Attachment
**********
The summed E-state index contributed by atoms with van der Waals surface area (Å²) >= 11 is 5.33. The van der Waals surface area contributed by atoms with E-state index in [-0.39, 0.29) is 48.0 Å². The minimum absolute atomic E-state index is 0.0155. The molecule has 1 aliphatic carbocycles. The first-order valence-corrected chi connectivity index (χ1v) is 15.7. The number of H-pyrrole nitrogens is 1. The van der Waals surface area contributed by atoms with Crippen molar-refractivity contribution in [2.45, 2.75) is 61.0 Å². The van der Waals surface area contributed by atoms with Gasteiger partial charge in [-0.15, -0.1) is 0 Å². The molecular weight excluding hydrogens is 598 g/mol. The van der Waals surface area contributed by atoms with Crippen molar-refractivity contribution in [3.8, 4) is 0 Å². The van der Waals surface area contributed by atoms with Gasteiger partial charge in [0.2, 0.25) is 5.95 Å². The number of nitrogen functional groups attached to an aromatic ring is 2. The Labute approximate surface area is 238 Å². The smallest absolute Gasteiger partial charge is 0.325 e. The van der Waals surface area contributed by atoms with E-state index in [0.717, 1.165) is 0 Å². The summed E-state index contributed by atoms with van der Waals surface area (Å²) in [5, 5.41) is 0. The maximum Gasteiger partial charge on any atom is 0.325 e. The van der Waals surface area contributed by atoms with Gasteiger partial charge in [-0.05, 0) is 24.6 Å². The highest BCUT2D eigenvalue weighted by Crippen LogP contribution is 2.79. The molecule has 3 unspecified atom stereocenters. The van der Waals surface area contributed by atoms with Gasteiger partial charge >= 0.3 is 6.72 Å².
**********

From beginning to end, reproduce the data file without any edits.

The summed E-state index contributed by atoms with van der Waals surface area (Å²) >= 11 is 5.33. The van der Waals surface area contributed by atoms with E-state index in [-0.39, 0.29) is 48.0 Å². The minimum absolute atomic E-state index is 0.0155. The molecule has 1 aliphatic carbocycles. The first-order valence-corrected chi connectivity index (χ1v) is 15.7. The number of H-pyrrole nitrogens is 1. The van der Waals surface area contributed by atoms with Crippen molar-refractivity contribution in [2.45, 2.75) is 61.0 Å². The van der Waals surface area contributed by atoms with Gasteiger partial charge in [-0.15, -0.1) is 0 Å². The molecular weight excluding hydrogens is 598 g/mol. The van der Waals surface area contributed by atoms with Crippen molar-refractivity contribution in [3.8, 4) is 0 Å². The van der Waals surface area contributed by atoms with Gasteiger partial charge in [0.2, 0.25) is 5.95 Å². The number of nitrogen functional groups attached to an aromatic ring is 2. The Labute approximate surface area is 238 Å². The smallest absolute Gasteiger partial charge is 0.325 e. The van der Waals surface area contributed by atoms with E-state index in [0.717, 1.165) is 0 Å². The summed E-state index contributed by atoms with van der Waals surface area (Å²) in [5, 5.41) is 0. The maximum Gasteiger partial charge on any atom is 0.325 e. The van der Waals surface area contributed by atoms with Gasteiger partial charge in [-0.05, 0) is 24.6 Å². The highest BCUT2D eigenvalue weighted by Crippen LogP contribution is 2.79. The molecule has 3 unspecified atom stereocenters. The van der Waals surface area contributed by atoms with Gasteiger partial charge >= 0.3 is 6.72 Å².